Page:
A once hugely popular send-up of the goings-on of the operatic world by Simone Mayr makes its début on disc

If the shennanigans at the Royal Opera House, Covent Garden had happtend 200 years ago we might even now be delighting in a scabrous one-act farsa featuring the principal players. True, discretion might have got the better part of valour, obliging composer and librettist to treat ‘types’ rather than individuals (‘You want employment, Signor Mayr?’) but what ‘types’ were here assembled! A bemused baron, a belligerent impresario, a clutch of warring women, a sinister fixer, an apoplectic chainsmoking editor, and an off-stage chorus of ‘arts experts’ and management consultants.

By the late eighteenth century, the sending up of the musical – and, more especially, the operatic – profession by the profession itself had become a fashionable diversion. The tantrums of prima donnas and the longueurs of Metastasian opera seria were the most obvious targets. (Gnecco’s La prova d’un opera seria, 1805, one of Malibran’s favourite operas, held the stage for the best part of 50 years.) Cimarosa, a pioneering subversive, took a preliminary pot-shot at the ‘maestro’ figure in Il maesera di cappella in the late 1780s and here, in this first-ever complete recording of Mayr’s Che originali! (1798), we see Mayr and his librettist, Gaetano Rossi, exploiting the bourgeois gentilhomme idea in their pillorying of the amateur melomane, Don Febeo.

The plot is uncomplicated. Don Febeo has two daughters, Aristea, who is besotted with the of Metastasio and in love with the musically inept Don Carolino, and the hypochondriac Rosina (very much a seconda donna role). Carolino’s expulsion from Febeo’s house on account of his musical ignorance causes him to return there, suitably disguised, first as Febeo’s musical amanuensis, a role in which, unsurprisingly, he is quickly unmasked, then as the famous maestro di cappella, Signor Semiminima. Conductors being less easy to rumble than amanuenses, the ruse works: long enough, at least, for Carolino to stage a bogus audition of Aristea and claim her hand in marriage.

Che originali! was a smash-hit in its day. Along with the not dissimilar I virtuosi (1801), it helped cement Mayr’s relationship with an Italian public that had yet to encounter the genius of Rossini. Musically and theatrically, Che originali! is bound to strike modern ears as being less than the sum of its parts. Bar by bar, the writing is robust and energetic, with some amusingly outré writing for the winds, but, taken as a whole, the piece lacks shape, and never quite strips for action in the way that even second-rank Rossini does. The glory of the entertainment is its set-pieces, in particular the set-piece ensembles. Don Febeo instructing Aristea (disc 1, track 10) in the art of singing A-E-I-O-U (shades of a similar scene in Molière’2 Le bourgeois gentilhomme) is masterly, as is the “dictation” quintet (disc 2, track3) in which Carolino tries and fails to take down from Febeo the new-fangled tonic sol-fa. The comedy is broader, the satirical intent plainer, in the operatic scene (disc 2, track 1) which Don Febeo himself has composed: a bizarre ‘Rondo’ on the theme of Don Quixote’s hopeless love for his Dulcinea. And there is the finale (disc 2, track 7), the whole of the Maestro Semiminima episode treated in one seamless, 20-minute ensemble.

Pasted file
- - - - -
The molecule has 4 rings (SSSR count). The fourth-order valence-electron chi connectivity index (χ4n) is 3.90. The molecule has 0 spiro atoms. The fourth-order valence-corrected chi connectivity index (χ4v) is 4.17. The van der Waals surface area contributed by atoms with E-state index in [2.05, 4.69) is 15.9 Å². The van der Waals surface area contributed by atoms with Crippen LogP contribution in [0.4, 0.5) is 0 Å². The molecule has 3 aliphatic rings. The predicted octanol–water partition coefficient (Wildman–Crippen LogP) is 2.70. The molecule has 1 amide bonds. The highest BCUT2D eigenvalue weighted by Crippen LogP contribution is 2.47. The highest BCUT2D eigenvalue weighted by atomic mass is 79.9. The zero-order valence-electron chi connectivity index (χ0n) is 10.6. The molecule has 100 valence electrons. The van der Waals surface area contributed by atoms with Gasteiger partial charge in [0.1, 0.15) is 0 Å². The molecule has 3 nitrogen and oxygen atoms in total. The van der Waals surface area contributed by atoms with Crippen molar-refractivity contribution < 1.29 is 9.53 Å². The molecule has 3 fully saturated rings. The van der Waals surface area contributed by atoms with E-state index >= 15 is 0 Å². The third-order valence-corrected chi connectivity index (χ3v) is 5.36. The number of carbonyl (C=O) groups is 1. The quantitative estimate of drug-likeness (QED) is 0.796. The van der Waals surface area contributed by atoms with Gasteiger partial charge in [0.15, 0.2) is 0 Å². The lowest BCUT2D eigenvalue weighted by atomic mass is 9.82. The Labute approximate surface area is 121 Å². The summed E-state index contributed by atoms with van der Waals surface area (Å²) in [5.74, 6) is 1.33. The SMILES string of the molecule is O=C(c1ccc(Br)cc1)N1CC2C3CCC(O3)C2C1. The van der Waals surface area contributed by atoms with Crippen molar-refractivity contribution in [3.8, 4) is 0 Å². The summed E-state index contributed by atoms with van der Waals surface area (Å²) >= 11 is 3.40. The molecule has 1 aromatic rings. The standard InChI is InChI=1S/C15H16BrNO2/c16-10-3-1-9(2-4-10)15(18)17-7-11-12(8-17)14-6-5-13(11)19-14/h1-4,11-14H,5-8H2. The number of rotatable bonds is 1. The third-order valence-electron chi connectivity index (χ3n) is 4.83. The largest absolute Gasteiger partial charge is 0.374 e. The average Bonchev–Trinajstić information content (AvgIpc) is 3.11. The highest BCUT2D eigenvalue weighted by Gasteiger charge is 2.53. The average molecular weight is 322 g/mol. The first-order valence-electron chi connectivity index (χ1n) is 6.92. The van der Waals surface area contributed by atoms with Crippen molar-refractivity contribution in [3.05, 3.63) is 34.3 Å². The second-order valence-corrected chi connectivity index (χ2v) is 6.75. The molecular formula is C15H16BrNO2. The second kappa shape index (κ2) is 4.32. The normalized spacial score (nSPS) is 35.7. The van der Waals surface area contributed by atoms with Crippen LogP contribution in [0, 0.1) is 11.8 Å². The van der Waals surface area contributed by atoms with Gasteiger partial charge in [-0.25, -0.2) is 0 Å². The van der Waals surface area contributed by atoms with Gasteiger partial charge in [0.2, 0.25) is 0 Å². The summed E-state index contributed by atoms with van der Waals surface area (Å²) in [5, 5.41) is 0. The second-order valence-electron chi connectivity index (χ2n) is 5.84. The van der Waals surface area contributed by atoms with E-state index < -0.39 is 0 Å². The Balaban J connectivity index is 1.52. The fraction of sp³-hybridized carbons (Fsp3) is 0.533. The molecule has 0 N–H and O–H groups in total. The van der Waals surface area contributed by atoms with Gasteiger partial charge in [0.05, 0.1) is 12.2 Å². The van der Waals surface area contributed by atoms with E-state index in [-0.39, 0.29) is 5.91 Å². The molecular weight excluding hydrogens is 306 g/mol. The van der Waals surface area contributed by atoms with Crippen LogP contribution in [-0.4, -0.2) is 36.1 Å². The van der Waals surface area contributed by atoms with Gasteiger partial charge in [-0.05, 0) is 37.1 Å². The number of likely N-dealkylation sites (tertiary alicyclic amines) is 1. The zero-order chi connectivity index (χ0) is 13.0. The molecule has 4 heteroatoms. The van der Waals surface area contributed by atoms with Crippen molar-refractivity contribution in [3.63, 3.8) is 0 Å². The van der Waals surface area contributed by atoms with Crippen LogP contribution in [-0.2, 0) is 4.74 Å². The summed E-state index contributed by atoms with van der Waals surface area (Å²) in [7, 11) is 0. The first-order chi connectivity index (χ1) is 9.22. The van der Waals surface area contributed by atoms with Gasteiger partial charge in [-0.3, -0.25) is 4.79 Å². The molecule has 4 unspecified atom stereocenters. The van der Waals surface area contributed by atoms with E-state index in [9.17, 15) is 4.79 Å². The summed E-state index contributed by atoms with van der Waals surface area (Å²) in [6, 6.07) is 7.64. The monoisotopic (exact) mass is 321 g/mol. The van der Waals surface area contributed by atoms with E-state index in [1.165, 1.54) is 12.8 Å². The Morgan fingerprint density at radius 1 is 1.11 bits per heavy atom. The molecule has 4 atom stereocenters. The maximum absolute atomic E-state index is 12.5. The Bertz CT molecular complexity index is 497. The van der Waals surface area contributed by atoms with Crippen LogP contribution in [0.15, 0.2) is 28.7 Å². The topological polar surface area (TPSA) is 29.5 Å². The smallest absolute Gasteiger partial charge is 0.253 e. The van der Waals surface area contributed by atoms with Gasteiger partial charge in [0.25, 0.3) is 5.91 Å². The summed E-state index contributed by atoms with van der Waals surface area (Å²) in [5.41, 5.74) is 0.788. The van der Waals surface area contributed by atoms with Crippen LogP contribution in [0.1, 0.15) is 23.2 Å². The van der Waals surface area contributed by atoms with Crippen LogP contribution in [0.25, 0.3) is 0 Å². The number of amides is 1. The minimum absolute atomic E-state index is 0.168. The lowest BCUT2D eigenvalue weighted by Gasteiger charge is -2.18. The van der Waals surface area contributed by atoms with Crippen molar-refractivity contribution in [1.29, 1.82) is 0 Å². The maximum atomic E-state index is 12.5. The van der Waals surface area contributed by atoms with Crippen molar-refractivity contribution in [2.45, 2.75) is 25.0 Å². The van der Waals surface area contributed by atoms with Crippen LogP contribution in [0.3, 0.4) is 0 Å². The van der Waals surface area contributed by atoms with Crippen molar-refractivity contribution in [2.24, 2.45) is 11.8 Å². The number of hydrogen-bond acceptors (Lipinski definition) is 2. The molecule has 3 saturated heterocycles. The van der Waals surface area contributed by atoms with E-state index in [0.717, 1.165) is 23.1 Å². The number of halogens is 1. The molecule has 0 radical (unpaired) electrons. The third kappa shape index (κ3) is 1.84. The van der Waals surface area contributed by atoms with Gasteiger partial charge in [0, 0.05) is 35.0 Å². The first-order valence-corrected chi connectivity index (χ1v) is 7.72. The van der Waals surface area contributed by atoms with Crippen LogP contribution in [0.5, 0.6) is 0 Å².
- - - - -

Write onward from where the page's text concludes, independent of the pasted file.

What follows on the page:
Aristea was one of the favourite roles of Angelica Catalani; her farewell to the London stage in 1824 was Che Originali!. On the new Guild recording, the young soprano, Stefanie Früh (a Reri Grist pupil), comes through with flying colours. Though the opera is sung in generally idiomatic Italian, the cast is mainly made up of young alumni from Munich’s various music schools. Particularly fine is the young baritone, Robert Merwald, in the comprimario role of the servant, Biscroma. His biography lists an even smaller comprimario role, that of the gardener in Mozart’s Figaro, but here surely is a first-rate Figaro in the making? Thomas Gropper is a plausible Don Febeo, Stephen Caira a patchy Carolino. So well does he sing the later scenes that I was left wondering whether the strained quality of his singing in Carolino’s first encounter with his future father-in-law was a deliberate ploy. If so, it was a mistake.

Franz Hauk’s conducting is incisive, the playing of the Georgian Chamber Orchestra accomplished, the studio recording clear and well balanced. The accompanying booklet is a ramshackle affair editorially but it provides the text of this particular version, along with translations and sufficient background notes to be going on with. Like the opera, the booklet works – more or less – where it needs to work.
Richard Osborne